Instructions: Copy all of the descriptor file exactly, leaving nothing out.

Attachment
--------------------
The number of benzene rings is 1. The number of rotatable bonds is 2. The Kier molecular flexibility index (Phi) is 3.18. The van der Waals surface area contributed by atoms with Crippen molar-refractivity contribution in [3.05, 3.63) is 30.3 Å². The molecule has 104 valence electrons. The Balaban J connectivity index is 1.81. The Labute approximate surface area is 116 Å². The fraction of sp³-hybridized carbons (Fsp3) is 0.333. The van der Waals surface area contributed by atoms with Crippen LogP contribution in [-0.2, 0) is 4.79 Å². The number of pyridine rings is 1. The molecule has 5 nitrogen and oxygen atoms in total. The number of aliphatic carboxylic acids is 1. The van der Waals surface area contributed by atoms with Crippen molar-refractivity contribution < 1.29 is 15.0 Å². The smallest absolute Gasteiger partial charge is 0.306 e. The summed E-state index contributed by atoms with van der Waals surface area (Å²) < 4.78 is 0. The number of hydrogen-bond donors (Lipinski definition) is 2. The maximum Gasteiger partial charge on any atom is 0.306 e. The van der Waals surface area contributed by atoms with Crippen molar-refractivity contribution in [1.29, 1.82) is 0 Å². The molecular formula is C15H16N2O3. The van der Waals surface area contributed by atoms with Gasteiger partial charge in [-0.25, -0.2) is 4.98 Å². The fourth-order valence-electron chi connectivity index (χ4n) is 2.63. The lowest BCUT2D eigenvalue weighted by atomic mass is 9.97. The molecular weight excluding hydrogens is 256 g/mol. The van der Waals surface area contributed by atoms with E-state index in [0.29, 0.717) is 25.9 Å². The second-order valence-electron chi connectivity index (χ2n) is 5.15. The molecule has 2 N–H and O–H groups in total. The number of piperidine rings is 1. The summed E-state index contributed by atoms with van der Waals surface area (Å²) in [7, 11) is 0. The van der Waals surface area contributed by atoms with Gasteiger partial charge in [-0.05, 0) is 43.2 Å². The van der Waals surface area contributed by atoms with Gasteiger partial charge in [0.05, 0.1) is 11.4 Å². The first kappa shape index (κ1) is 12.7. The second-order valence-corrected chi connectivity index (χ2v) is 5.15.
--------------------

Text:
The number of benzene rings is 1. The number of rotatable bonds is 2. The Kier molecular flexibility index (Phi) is 3.18. The van der Waals surface area contributed by atoms with Crippen molar-refractivity contribution in [3.05, 3.63) is 30.3 Å². The molecule has 104 valence electrons. The Balaban J connectivity index is 1.81. The Labute approximate surface area is 116 Å². The fraction of sp³-hybridized carbons (Fsp3) is 0.333. The van der Waals surface area contributed by atoms with Crippen LogP contribution in [-0.2, 0) is 4.79 Å². The number of pyridine rings is 1. The molecule has 5 nitrogen and oxygen atoms in total. The number of aliphatic carboxylic acids is 1. The van der Waals surface area contributed by atoms with Crippen molar-refractivity contribution < 1.29 is 15.0 Å². The smallest absolute Gasteiger partial charge is 0.306 e. The summed E-state index contributed by atoms with van der Waals surface area (Å²) < 4.78 is 0. The number of hydrogen-bond donors (Lipinski definition) is 2. The maximum Gasteiger partial charge on any atom is 0.306 e. The van der Waals surface area contributed by atoms with Crippen molar-refractivity contribution in [1.29, 1.82) is 0 Å². The molecular formula is C15H16N2O3. The van der Waals surface area contributed by atoms with Gasteiger partial charge in [-0.25, -0.2) is 4.98 Å². The fourth-order valence-electron chi connectivity index (χ4n) is 2.63. The lowest BCUT2D eigenvalue weighted by atomic mass is 9.97. The molecular weight excluding hydrogens is 256 g/mol. The van der Waals surface area contributed by atoms with E-state index in [0.29, 0.717) is 25.9 Å². The second-order valence-electron chi connectivity index (χ2n) is 5.15. The molecule has 2 N–H and O–H groups in total. The number of piperidine rings is 1. The summed E-state index contributed by atoms with van der Waals surface area (Å²) in [7, 11) is 0. The van der Waals surface area contributed by atoms with Gasteiger partial charge in [-0.05, 0) is 43.2 Å². The van der Waals surface area contributed by atoms with Gasteiger partial charge in [0.05, 0.1) is 11.4 Å². The first kappa shape index (κ1) is 12.7. The second-order valence-corrected chi connectivity index (χ2v) is 5.15.